The new VHDX virtual hard disk format has been mentioned several times in this article series already, but the seemingly minor addition of an X offers many benefits. For one, it is more resilient to corruption if a power outage occurs during a metadata operation, as it keeps internal logs for these operations. Also, there's now the opportunity for developers and users to embed their own management data in VHDX files. But the biggest improvement is the max size of 64 TB (with a theoretical max size of 1.4 PB).

There are built-in tools for converting VHD to VHDX files (and vice versa, as long as it's smaller than 2 TB). The new format also correctly aligns on newer hard drives with 4K or 512e sectors, unlike the VHD format which can have issues on 512e disks. The issue is also fixed if you create a new VHD in Windows Server 2012 and you can take an existing VHD from 2008 R2 and convert it to a VHD in Windows Server 2012 which will also fix alignment issues.

With disk sized increasing every year having the ability to create 64 TB virtual hard disks is future proofing the platform.

Figure 2. With disk sized increasing every year having the ability to create 64 TB virtual hard disks is future proofing the platform. (Click image to view larger version.)

The performance difference between fixed size (thick provisioned), dynamic (thin provisioned) and pass-through disks have been steadily diminishing and in Windows Server 2012 there's no reason to use pass-through disks for performance, especially since you lose most of the benefits of virtualization when you use them. The performance gap between fixed and dynamic is also minute. So, just be aware if you do decide to use dynamic disks, make sure you have a mechanism to track and forecast your disk usage -- it's all too easy to run out of storage space.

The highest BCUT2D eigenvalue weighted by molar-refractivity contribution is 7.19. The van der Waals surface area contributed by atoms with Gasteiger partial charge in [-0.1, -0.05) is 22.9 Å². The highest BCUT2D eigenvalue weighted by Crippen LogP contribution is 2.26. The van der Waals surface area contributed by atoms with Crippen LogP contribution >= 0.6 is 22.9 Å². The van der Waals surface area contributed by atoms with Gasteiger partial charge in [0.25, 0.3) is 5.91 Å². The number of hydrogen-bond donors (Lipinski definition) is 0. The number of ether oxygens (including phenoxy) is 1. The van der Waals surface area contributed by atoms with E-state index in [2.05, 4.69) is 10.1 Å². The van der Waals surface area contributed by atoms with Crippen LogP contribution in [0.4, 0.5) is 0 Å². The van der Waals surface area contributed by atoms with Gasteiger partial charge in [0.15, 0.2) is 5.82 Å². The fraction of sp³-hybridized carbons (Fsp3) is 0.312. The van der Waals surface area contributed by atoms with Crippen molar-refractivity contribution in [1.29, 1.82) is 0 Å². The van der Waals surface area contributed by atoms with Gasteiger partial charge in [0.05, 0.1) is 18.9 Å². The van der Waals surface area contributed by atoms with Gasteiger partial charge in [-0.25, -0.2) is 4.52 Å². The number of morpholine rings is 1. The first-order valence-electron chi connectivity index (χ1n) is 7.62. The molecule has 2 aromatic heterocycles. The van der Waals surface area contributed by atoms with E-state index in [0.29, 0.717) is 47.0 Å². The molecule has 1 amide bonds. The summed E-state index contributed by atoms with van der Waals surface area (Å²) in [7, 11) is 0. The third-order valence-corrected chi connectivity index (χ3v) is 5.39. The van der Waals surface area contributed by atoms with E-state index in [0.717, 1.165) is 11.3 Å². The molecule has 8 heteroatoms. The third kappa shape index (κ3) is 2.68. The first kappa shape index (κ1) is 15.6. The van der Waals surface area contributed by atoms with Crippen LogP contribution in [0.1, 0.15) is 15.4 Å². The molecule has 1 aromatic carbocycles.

With the performance difference between fixed and dynamic VHD(X) now minimal, using dynamic disks in production is a viable option.

Figure 3. With the performance difference between fixed and dynamic VHD(X) now minimal, using dynamic disks in production is a viable option. (Click image to view larger version.)

VHDX also supports reclaiming unused space, similar to how TRIM works for SSDs and unmap works for SANs. Traditional file systems don't actually delete files, they merely delete the pointers to the data, with TRIM the OS reclaims the space. In normal VHDX operations this is done lazily in the background, so if you're using a dynamic disk and you delete files, that space will be used effectively for new files without having to expand the physical VHDX file again. If you shut down the VM the VHDX file will be physically reduced in size, neither of which can happen with VHD files.